Does that mean sleeping in is really the best way to tag a big buck? Don’t get your hopes too high
Deer usually move best a few hours after daylight, once the frost has burned away. But there are always exceptions to the rule. Image by John Hafner
Do you really need to wake up at 4 a.m. to be in your deer stand an hour before daylight? That’s been the standard advice for as long as I can remember. You climb in early and get settled so you’re waiting in ambush when deer start ambling back to their bedding areas from major food sources at daybreak.
It’s the perfect plan that I’ve almost never seen work. I’ve shot a lot of deer during morning hunts, including several of my biggest bucks. But most of them have been taken at least a couple of hours after sunrise. In fact, I’ve noticed and long believed that morning movement is at its best just as the sun begins burning the frost away, and for an hour or two after that. Deer not only stand up and move around, but I’ve seen plenty of them go to major food sources and feed. Major feeding behavior doesn’t all happen at night.
The Pennsylvania Deer-Forest Study seems to validate those observations. It monitored movements of 1,120 whitetails (274 bucks) through 10 years with GPS collars, and it showed that most deer are indeed bedded soon after daylight. This article in Lancaster Online summarizes many of the study’s most interesting findings, including that peak morning movement for deer was around 10 a.m.
Ten o’clock is later in the morning than I’ve seen, but the takeaway point is that if you’re climbing into the stand before daylight betting to see deer in the first few legal minutes, you might be using a flawed strategy — particularly if you’re getting bored and climbing down at, say, 9 a.m.
CONTEXT FOR MORNING MOVEMENT
Sometimes, I think deer studies like this make it easy for an outdoor writer to pen a catchy blog or record a podcast, but they don’t always help you as a hunter. Truth is, for everything you believe about deer behavior, there’s probably some study published to validate it or prove you wrong. For example, I think moon phase and weather affect whitetail movement a great deal. Some whitetail biologists I respect say they do not. I figure biologists can be wrong, too.
But here, we’re talking about morning movement, and how a study seems to validate what I’ve often noticed during my morning hunts: That deer move best soon after the sun burns away the frost. Because I don’t know all the context for that 10-year study, though, I should add context for my observations.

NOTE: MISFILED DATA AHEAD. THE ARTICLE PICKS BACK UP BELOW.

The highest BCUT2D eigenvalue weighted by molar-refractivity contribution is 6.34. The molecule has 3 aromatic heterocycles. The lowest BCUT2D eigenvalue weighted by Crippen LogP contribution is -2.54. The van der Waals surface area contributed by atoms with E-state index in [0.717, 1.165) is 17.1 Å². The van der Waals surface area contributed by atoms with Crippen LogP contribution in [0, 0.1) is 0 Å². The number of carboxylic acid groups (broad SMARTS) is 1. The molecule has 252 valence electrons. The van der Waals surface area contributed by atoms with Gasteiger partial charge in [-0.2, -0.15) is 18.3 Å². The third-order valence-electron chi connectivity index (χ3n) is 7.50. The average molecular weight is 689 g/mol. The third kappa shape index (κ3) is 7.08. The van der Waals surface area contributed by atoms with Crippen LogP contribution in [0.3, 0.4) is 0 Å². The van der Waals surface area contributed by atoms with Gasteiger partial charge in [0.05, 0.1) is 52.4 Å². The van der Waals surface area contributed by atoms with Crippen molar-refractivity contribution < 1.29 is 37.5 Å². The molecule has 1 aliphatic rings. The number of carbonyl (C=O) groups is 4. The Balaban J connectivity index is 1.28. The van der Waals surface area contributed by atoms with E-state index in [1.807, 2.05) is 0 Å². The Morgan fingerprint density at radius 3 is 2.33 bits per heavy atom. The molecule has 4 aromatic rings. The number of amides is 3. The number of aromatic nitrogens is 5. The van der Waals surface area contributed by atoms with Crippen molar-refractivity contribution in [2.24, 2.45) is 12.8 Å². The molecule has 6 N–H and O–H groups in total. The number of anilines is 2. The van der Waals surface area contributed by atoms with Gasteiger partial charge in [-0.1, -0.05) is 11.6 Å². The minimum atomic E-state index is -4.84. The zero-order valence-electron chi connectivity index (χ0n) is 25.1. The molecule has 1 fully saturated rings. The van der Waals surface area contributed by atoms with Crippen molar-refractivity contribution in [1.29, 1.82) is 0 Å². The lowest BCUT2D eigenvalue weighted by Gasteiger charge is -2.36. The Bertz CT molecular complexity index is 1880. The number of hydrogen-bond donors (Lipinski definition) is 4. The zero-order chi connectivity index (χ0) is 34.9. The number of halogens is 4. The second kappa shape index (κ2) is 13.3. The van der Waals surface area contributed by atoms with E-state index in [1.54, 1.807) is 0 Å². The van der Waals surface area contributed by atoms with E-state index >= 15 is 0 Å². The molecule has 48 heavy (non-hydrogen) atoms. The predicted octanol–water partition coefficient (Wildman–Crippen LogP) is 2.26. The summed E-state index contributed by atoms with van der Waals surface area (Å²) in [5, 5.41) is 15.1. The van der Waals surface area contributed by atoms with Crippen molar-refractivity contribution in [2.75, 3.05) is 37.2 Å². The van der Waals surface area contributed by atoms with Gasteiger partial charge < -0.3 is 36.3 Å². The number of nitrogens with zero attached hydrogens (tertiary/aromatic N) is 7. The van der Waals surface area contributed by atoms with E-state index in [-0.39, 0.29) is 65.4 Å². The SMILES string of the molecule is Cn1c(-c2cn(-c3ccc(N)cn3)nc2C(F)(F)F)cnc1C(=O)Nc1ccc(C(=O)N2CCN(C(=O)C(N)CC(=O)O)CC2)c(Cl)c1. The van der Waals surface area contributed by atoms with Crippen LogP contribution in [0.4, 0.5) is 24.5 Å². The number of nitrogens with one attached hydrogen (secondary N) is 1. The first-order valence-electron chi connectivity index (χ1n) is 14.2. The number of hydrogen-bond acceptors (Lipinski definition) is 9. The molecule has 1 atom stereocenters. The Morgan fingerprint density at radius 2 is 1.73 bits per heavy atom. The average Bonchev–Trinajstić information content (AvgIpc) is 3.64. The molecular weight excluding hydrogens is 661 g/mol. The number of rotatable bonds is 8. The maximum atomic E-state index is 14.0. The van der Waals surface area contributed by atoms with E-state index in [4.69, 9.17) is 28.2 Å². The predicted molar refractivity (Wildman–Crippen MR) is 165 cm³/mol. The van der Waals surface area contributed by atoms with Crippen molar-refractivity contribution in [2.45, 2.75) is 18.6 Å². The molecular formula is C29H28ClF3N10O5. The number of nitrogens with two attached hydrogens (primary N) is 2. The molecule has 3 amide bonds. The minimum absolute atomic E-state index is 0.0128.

For starters, I seldom hunt mornings until about Halloween, after which I rarely skip a morning until my buck tag is filled. In late fall, a good bit of that morning movement is influenced by the rut and, of course, the weather (there I go again, doubting the science and saying weather matters). Deer seem to move really well on clear, frosty mornings, and especially so for a couple of hours as the sun is burning the frost away.
Up in Pennsylvania, it sounds like that happens at about 10 a.m.
That’s good to know in November, but what about the early season? The few opportunities I’ve had at mature bucks during morning hunts in September and early October have been within an hour after daybreak. I’ve killed some mid-morning does in the early season, but typically, the action is finished by 9 a.m. Perhaps there’s no study to say as much, but I know what I’ve seen. So, I like to bank my sleep during early fall because I know I’ll be behind on it come November.
BUT WAIT, THE STUDY!
Why not sleep in a bit in November, too, given what I’ve seen, what this study says about morning movement, and what I’ve just written? According to the Lancaster Online article, one of the researchers involved in the study even said, “Rifle hunters rejoice, you too can spend an extra hour or two in that nice, cozy, warm bed.”
That sounds like a great plan, but then I think about the time I was waiting in a creek bottom before daybreak, just off the edge of a Missouri hayfield. It was a few days before Thanksgiving, and I’d snuck in well before daylight and taken a seat with my back against a poplar tree, and .308 across my lap.
In the first minutes of legal light, I could just see enough to pick out a large deer slinking past me at 30 yards. When I put my scope on him, I knew I was looking at a hell of a buck. Had I slept in, or had I been a little late setting up, I’d have likely spooked that deer.
He’s on my wall instead, with a big drop-tine that reminds me to get out of bed. Maybe the deer will move best later in the morning — but not every big buck follows the latest study.
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